As the years passed, Dixon grew closer to the community in Clayton County and its surrounding neighbors. But those students he had originally thrown parties for were getting their degrees, finding jobs, and starting families.

This meant that in many cases … the party was over.

In 2012, five years after leaving Clayton State, Dixon began working as a clerk at QuikTrip and soon faced complications with local authorities.

 “I failed to appear in court,” Dixon said. “I was driving, my license was suspended … you have to go to jail.”

But Dixon turned his sentence into an opportunity that would forever change his life.

“Having to do community service was my introduction into serving the community,” Dixon said. “I went over to an elementary school in Decatur and was serving lunch and reading stories. That just opened up, like, ‘Do I want to own a club or do I want to have a Boys and Girls Club?’ That evolved to doing whatever I could to be part of anybody’s life.”

After serving his sentence, Dixon soon began focusing his attention on hosting a good time for local families and Clayton County kids rather than Clayton State kids.

This change soon introduced Dixon to more people in his community than he’d ever known before, and he soon started hearing various neighborhood complaints that concerned him.

“One day while working at QuikTrip, they were deciding to go up to the basketball courts,” Dixon said. “There was a sign that said, ‘The courts will remain closed due to excessive trash.’ I called City Hall and asked, ‘Who’s responsible for closing the courts?’ They told me the mayor and [city] council were responsible.”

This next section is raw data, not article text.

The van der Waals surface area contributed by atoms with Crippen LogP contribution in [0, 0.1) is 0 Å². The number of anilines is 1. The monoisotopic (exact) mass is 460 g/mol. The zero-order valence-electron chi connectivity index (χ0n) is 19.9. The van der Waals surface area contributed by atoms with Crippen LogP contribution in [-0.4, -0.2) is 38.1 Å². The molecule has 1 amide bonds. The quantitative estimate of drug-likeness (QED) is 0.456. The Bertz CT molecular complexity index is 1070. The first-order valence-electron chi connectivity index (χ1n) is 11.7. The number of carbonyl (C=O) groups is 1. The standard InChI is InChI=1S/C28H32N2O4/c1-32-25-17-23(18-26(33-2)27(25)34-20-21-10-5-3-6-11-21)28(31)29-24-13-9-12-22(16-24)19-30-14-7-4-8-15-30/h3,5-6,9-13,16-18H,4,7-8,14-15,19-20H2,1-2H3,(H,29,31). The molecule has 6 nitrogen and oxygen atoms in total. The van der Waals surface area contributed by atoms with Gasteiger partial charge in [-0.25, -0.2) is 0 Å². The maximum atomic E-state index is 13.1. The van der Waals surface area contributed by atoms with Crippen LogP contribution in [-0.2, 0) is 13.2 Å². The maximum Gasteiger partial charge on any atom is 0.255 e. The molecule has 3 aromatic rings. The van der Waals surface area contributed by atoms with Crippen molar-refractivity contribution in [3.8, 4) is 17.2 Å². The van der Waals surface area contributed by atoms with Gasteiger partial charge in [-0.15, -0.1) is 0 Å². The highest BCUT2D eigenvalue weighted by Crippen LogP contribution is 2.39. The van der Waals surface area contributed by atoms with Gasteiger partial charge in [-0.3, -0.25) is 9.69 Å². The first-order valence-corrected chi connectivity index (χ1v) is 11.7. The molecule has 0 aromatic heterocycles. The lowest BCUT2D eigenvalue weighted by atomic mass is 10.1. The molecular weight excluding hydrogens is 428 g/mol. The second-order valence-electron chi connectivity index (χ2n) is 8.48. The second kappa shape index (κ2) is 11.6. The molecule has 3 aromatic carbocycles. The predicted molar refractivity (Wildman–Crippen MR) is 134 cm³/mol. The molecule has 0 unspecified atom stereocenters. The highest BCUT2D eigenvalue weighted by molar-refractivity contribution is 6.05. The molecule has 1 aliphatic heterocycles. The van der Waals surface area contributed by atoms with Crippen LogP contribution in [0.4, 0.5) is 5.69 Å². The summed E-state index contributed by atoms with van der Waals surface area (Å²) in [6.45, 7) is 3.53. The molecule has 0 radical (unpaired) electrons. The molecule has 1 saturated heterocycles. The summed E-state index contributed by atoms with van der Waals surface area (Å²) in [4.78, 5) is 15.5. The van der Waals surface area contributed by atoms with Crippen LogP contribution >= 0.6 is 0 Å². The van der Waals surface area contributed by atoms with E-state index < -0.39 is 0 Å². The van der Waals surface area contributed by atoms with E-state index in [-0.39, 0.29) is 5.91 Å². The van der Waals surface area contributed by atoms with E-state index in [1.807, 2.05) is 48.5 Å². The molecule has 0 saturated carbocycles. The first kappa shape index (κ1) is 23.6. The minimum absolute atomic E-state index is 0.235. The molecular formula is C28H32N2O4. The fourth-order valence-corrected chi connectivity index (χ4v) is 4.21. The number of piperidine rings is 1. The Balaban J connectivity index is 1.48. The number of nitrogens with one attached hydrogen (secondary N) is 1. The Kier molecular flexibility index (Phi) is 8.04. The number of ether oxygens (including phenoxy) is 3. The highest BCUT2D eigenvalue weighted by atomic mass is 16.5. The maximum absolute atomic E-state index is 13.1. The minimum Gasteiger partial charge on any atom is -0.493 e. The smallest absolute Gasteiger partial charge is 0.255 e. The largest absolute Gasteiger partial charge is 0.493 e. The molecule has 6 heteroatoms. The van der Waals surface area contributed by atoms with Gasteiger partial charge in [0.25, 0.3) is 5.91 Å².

Dixon immediately visited the Jonesboro City Council website, getting his first-ever look at the city’s then-mayor and council members, surprised to see the vast majority were older – possibly in their 60s and 70s.

In 2015, after speaking personally with several residents of Jonesboro and Clayton County, Dixon wanted to make a difference.

“One of them told me there was an election coming up about two months away,” Dixon said. “He was, like, ‘You can actually still qualify.’ So, I went to qualify.”

In his first bid for office, Dixon received a grand total of only 40 votes at the polls and said the loss felt devastating.

Alfred Dixon

However, despite going through a personal tragedy, Jonesboro’s City Council endured one of their own not long after, as one of its city councilmen passed away shortly after election season had wrapped up.

While the opportunity was created out of the loss of a life, it was still an opportunity for Dixon to win a special election.

At the close of the polls in 2016, he was successful.

“40 votes to 340-something votes,” Dixon said. “It was a life-changing experience. It was overwhelming. It took a minute for me to really understand that people actually entrusted me with their livelihoods … their whole lives.”